Greenhouse Gases (GHG) Regulated under Clean Air Act - Environmental Protection Agency Endangerment Finding Upheld

WASHINGTON, D.C. - (Mealey's) The U.S. Environmental Protection Agency on July 29 denied 10 petitions challenging its Dec. 7 determination that greenhouse gas emissions are a threat to public health and must be regulated under the Clean Air Act. 

The finding allows the federal government to regulate greenhouse gas emissions for the first time.  EPA's endangerment finding covers emissions of six key greenhouse gases - carbon dioxide, methane, nitrous oxide, hydrofluorocarbons, perfluorocarbons and sulfur hexafluoride.

"These petitions - based as they are on selectively edited, out-of-context data and a manufactured controversy - provide no evidence to undermine our determination.  Excess greenhouse gases are a threat to our health and welfare," EPA Administrator Lisa P. Jackson said in a statement.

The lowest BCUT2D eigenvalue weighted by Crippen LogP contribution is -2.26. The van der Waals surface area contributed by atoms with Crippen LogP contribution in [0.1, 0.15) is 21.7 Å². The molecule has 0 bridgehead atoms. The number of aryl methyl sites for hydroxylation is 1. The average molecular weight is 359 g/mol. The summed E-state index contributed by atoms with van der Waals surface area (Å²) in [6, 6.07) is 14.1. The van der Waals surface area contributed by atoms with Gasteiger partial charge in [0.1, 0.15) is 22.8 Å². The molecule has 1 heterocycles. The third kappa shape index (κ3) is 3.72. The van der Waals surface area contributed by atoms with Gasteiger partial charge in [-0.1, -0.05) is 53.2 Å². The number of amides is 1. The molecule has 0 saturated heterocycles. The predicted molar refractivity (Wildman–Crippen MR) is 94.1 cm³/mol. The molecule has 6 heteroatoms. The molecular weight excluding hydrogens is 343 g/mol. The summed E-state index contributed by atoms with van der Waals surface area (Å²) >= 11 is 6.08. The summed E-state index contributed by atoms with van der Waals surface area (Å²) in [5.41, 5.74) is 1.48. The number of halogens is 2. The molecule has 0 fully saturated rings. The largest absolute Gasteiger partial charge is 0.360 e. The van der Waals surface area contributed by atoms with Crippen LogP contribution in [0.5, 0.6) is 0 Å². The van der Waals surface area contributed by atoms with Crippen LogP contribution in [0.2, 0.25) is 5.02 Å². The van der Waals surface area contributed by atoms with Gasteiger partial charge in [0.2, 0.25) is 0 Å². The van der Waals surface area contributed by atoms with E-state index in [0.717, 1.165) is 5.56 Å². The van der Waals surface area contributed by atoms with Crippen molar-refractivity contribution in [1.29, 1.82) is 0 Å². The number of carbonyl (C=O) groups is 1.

Petitions for reconsideration were filed by the Chamber of Commerce of the United States, Coalition for Responsible Regulation, Competitive Enterprise Institute, Ohio Coal Association, Pacific Legal Foundation, Peabody Energy Co., Southeastern Legal Foundation, the State of Virginia, the State of Texas and Arthur G. Randol III.

Titled "Endangerment and Cause or Contribute Findings for Greenhouse Gases under Section 202(a) of the Clean Air Act, Final Rule," the finding was published in the Federal Register on Dec. 15. 

Petitions seeking review of the EPA's determination were also filed by environmental groups, industry groups and companies in the District of Columbia Circuit U.S. Court of Appeals.  The D.C. Circuit consolidated the 17 petitions, and states and other entities intervened on both sides of the dispute.  The D.C. Circuit on June 16 held the petitions in abeyance pending the July 29 decision.

[Editor's Note:  Full coverage will be in the August issue of Mealey's Pollution Liability Report.  For all of your legal news needs, please visit www.lexisnexis.com/mealeys.]

For more information, email editor Samantha Drake at samantha.drake@lexisnexis.com.

Comments

Anonymous
Anonymous
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